INDIPAY evaluates individual taxpayers' claims of inability to afford penalties, clean-up costs or compliance costs. INDIPAY can evaluate claims from individuals, partnerships and sole proprietorships. Violators raise the issue of inability to pay in most of EPA's enforcement actions regardless of whether there is any hard evidence supporting those claims. INDIPAY was designed to enable Federal, State and local enforcement professionals to quickly determine if there was any validity to those claims. One of the other computer models, ABEL, does this same analysis for corporations. INDIPAY assesses the two fundamental methods by which an applicant could fund a contribution -- cash flow and a loan from a commercial lending institution. Both of these scenarios compare the maximum contribution the individual can make with the penalty sought by EPA. If this maximum contribution exceeds the penalty amount, the model concludes that the individual can afford to pay and EPA makes no adjustments for inability to pay. If this maximum contribution is positive but less than the penalty amount, the model presents this amount as the partial payment the individual can afford through the particular funding approach. If the applicant's maximum contribution is zero or negative, then the model concludes that the applicant can afford no penalty payment through the particular funding scenario and it directs the enforcement personnel to review other financial reports before making any adjustments downward. INDIPAY, like ABEL, is a tool that promotes quick settlements by performing screening analyses of defendants and Superfund potentially responsible parties (PRP's) to determine their financial capacity. EPA's Office of Enforcement and Compliance Assurance (OECA) has developed a series of models to support its penalty assessment and cost recovery responsibilities. INDIPAY and the four other OECA financial analysis models (ABEL, BEN, CASHOUT, PROJECT) deal with three different financial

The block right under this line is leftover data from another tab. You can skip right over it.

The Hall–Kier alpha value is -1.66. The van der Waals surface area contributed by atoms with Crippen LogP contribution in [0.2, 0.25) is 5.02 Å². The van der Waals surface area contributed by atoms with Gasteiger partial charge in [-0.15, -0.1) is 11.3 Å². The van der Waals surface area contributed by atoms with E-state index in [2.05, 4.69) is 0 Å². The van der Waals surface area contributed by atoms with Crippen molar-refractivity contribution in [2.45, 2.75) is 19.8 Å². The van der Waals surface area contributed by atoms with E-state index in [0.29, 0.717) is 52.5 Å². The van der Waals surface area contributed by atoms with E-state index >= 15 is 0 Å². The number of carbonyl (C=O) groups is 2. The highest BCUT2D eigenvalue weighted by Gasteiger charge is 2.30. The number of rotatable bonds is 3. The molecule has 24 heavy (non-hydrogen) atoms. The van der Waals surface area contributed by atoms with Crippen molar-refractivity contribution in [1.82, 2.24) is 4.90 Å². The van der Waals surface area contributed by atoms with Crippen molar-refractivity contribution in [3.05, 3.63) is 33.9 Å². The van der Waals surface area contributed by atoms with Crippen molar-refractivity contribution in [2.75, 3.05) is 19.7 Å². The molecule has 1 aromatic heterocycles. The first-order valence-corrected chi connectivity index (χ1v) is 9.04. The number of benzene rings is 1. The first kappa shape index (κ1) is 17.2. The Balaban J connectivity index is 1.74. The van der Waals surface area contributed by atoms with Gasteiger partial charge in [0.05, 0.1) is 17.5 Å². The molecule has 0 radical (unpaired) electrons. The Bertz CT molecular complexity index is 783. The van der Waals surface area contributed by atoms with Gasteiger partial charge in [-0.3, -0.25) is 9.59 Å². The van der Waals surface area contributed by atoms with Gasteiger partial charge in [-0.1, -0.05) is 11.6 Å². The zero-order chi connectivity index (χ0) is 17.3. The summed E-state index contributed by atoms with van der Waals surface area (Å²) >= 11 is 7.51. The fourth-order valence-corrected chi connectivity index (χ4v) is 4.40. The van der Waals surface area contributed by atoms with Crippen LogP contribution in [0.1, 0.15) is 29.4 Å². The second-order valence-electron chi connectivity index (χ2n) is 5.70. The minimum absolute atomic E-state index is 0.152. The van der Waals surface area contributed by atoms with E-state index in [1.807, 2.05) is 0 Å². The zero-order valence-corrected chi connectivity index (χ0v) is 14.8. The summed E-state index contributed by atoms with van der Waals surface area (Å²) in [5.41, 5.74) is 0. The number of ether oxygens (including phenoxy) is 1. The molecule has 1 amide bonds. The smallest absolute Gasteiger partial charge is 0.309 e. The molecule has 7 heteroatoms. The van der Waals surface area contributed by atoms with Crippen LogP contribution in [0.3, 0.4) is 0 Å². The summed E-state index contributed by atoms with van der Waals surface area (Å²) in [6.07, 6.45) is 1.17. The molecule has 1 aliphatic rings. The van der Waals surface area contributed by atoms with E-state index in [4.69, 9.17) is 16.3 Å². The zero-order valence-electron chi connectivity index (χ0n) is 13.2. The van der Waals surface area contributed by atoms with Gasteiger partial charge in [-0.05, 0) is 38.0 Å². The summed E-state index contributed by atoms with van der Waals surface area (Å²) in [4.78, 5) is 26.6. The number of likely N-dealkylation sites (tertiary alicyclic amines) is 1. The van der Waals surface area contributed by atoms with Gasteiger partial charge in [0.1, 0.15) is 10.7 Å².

issues that frequently arise in enforcement cases. Users do not need any background in computers, finance or accounting to operate them effectively. Primary users will be: attorneys defending firms in environmental enforcement actions and citizen suits; attorneys representing citizen groups that are bringing private enforcement actions; and environmental compliance directors from businesses, municipalities and federal facilities in advising management about potential civil penalty liability for failure to comply with environmental requirements.